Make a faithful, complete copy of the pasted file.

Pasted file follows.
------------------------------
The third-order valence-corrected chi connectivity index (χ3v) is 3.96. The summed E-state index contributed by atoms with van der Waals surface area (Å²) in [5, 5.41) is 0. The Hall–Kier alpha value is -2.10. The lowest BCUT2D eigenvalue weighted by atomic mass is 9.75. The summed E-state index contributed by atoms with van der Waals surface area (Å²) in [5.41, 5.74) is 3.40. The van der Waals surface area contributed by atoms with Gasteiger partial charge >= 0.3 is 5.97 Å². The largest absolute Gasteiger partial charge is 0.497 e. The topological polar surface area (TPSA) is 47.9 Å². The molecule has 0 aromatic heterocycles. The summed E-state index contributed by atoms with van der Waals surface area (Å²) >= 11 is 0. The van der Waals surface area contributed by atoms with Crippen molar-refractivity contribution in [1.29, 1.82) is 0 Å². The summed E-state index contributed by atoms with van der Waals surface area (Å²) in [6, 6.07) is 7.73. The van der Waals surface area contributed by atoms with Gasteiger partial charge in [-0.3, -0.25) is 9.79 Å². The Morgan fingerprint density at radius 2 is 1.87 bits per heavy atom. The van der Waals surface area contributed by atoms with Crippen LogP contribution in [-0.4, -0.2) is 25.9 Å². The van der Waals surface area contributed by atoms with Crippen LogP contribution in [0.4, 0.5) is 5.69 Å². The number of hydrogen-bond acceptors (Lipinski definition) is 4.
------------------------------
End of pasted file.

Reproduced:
The third-order valence-corrected chi connectivity index (χ3v) is 3.96. The summed E-state index contributed by atoms with van der Waals surface area (Å²) in [5, 5.41) is 0. The Hall–Kier alpha value is -2.10. The lowest BCUT2D eigenvalue weighted by atomic mass is 9.75. The summed E-state index contributed by atoms with van der Waals surface area (Å²) in [5.41, 5.74) is 3.40. The van der Waals surface area contributed by atoms with Gasteiger partial charge >= 0.3 is 5.97 Å². The largest absolute Gasteiger partial charge is 0.497 e. The topological polar surface area (TPSA) is 47.9 Å². The molecule has 0 aromatic heterocycles. The summed E-state index contributed by atoms with van der Waals surface area (Å²) >= 11 is 0. The van der Waals surface area contributed by atoms with Crippen molar-refractivity contribution in [1.29, 1.82) is 0 Å². The summed E-state index contributed by atoms with van der Waals surface area (Å²) in [6, 6.07) is 7.73. The van der Waals surface area contributed by atoms with Gasteiger partial charge in [-0.3, -0.25) is 9.79 Å². The Morgan fingerprint density at radius 2 is 1.87 bits per heavy atom. The van der Waals surface area contributed by atoms with Crippen LogP contribution in [-0.4, -0.2) is 25.9 Å². The van der Waals surface area contributed by atoms with Crippen LogP contribution in [0.4, 0.5) is 5.69 Å². The number of hydrogen-bond acceptors (Lipinski definition) is 4.